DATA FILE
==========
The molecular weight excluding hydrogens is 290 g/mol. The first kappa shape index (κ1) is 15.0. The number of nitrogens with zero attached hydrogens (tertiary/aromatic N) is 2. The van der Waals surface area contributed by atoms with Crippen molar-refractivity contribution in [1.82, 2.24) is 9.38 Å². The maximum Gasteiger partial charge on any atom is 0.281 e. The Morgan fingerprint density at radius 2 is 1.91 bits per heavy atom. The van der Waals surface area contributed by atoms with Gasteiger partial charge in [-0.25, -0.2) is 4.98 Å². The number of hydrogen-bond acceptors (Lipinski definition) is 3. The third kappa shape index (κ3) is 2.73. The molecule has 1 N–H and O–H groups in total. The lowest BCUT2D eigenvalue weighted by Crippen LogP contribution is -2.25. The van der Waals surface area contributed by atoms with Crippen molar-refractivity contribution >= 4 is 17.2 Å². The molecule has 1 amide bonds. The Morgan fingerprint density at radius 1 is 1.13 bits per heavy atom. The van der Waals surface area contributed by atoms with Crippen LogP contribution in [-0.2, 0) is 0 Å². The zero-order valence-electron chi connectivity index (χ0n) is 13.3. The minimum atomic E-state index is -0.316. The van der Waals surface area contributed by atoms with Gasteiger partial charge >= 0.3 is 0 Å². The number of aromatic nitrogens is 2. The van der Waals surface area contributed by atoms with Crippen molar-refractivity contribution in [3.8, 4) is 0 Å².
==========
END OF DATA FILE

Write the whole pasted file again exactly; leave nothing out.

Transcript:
The molecular weight excluding hydrogens is 290 g/mol. The first kappa shape index (κ1) is 15.0. The number of nitrogens with zero attached hydrogens (tertiary/aromatic N) is 2. The van der Waals surface area contributed by atoms with Crippen molar-refractivity contribution in [1.82, 2.24) is 9.38 Å². The maximum Gasteiger partial charge on any atom is 0.281 e. The Morgan fingerprint density at radius 2 is 1.91 bits per heavy atom. The van der Waals surface area contributed by atoms with Gasteiger partial charge in [-0.25, -0.2) is 4.98 Å². The number of hydrogen-bond acceptors (Lipinski definition) is 3. The third kappa shape index (κ3) is 2.73. The molecule has 1 N–H and O–H groups in total. The lowest BCUT2D eigenvalue weighted by Crippen LogP contribution is -2.25. The van der Waals surface area contributed by atoms with Crippen molar-refractivity contribution >= 4 is 17.2 Å². The molecule has 1 amide bonds. The Morgan fingerprint density at radius 1 is 1.13 bits per heavy atom. The van der Waals surface area contributed by atoms with Crippen LogP contribution in [-0.2, 0) is 0 Å². The zero-order valence-electron chi connectivity index (χ0n) is 13.3. The minimum atomic E-state index is -0.316. The van der Waals surface area contributed by atoms with Gasteiger partial charge >= 0.3 is 0 Å². The number of aromatic nitrogens is 2. The van der Waals surface area contributed by atoms with Crippen molar-refractivity contribution in [3.8, 4) is 0 Å².